June 17, ’62:  Prior to this engagement, a guerrilla force of 80 to 90 men under the leadership of John Brinker (from Warrensburg, MO) and Benjamin Snelling (from southwestern Johnson County) went on a three day terror campaign.  During that time, they murdered a civilian farmer plowing his field and another man in front of his family, in addition to wounding another man and his 13 year old daughter who got in the way.  They also robbed four homes and burned another one or two homes as well.  So on June 17, a patrol from the 7th Missouri State Militia Cavalry (whom by this time were a veteran guerrilla hunter force) with Lt Sandy Lowe and 18 men left out of Warrensburg to go looking for the Brinker-Snelling guerrilla band.  They discovered several of the guerrillas sitting down for dinner at the home of Mrs. Davenport about 9 miles west of Warrensburg.  Lt. Lowe’s patrol charged and scattered the guerrillas and chased them about a half of a mile through the brush until they ran into the rest of the Brinker-Snelling band.  Lt Lowe sent a messenger back to Warrensburg to get reinforcements, while he was conducting a fighting withdraw.  Lt Lowe’s patrol fought it out for about thirty minutes and covered 6 to 7 miles back to Warrensburg before a relief column under Major Emory Foster of the 7th Missouri State Militia Cavalry arrived on the scene.  With the relief column showed up, the guerrillas fled.  So the only real fighting was between the 80 or so guerrillas and the 18 man patrol.  The results of that fight was 11 guerrillas dead and the Union only lost 2 dead and 2 more wounded.  After the fight, the Davenport’s home was burnt by the Union for supporting the guerrillas and Benjamin Snelling’s sister and younger brother were arrested on allegedly carrying messages for the guerrillas.  (Warrensburg was my old stomping grounds in college, so I had to include this engagement.)
Company D's Missouri Guerrilla Band 1
Company D's Missouri State Militia pack 1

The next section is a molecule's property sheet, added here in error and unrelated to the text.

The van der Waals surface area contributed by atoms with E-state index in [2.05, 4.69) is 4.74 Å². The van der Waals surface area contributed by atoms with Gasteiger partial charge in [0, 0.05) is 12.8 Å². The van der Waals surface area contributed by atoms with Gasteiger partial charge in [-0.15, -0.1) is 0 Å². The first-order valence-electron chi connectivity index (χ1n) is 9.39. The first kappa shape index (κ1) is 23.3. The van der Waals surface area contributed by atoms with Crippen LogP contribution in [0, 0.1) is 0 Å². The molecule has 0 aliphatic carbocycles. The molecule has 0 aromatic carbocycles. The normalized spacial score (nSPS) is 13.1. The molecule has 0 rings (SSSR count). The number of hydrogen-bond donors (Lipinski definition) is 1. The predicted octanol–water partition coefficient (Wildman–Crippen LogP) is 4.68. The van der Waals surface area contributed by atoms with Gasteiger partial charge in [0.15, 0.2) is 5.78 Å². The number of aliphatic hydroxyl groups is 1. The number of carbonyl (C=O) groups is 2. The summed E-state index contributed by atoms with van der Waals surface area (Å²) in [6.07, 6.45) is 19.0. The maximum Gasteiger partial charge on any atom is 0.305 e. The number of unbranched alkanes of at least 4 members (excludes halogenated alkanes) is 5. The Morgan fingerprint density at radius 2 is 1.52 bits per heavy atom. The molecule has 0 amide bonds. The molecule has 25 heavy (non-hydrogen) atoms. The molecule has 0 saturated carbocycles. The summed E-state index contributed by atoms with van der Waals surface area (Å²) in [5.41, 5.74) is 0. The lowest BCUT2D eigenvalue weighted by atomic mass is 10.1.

As a gaming note, there is a fairly new miniature company that now making 28mm figures specifically for the Guerrilla in Missouri, called ‘Company D’ out of the UK.  I have not seen the figures in the flesh, but as you can see from the pictures below of their figures from their website, they are quite nice.  They might fit in the Foundry’s ‘dead’ Border War line, which is now in their Old West line.   Hopefully Company D will continue down this road and release some Enrolled Missouri Militia and Kansas Redlegs too.  I am very tempted to order a set of each, but I am waiting for the Missouri State Militia & Guerrilla command sets to be released first.  

Column of twos, March!

Sapper

6 comments:

Pete. said...

Fascinating stuff- really need to pick up a copy for myself.

Thanks for the heads up on the figures too- gives me something to consider for a future project. I was going to go for 20mm plastics but doing it in 28mm would look very nice though....

Cheers,

Pete.

FlyXwire said...

Joe, are there any useful maps in the book if one were trying to make board setups for these engagements as wargaming actions?

Sapper Joe said...

@Dave

There is very few maps in the book and they are regional with not much details. The author stated that he purposely didn't put a lot of maps in the book as the there was no way of knowing actual routes or locations for many of the engagements.

However, somewhere, I have maps of the all of the railroad routes, the main roads, and listing of all of the main telegraph lines in Missouri during the ACW. I will have to dig around for them in a few weeks.

Sapper

BaronVonJ said...

There are tons of good books out there that do have maps. Being a direct descendant of one of Quantrill's Raiders, I find most companies miniatures of the period get the guerillas completely wrong. Someone finally glad someone got the look right,although not a fan of the sculpts themselves.
Great little bookstore here in Independence (site of 2 battles) called Blue and Gray.Has lots of small run books on the Missouri-Kansas border War. http://www.blueandgrey.com/

Sapper Joe said...

Thanks, BaronVonJ

I was without internet service for a while, so only got a chance to reply to this now. I will check out the link that you provided.

Cheers,

Joe

Jaye Wiley said...

The old lady that runs it can be cantankerous but you shouldn't have to deal with her via internet.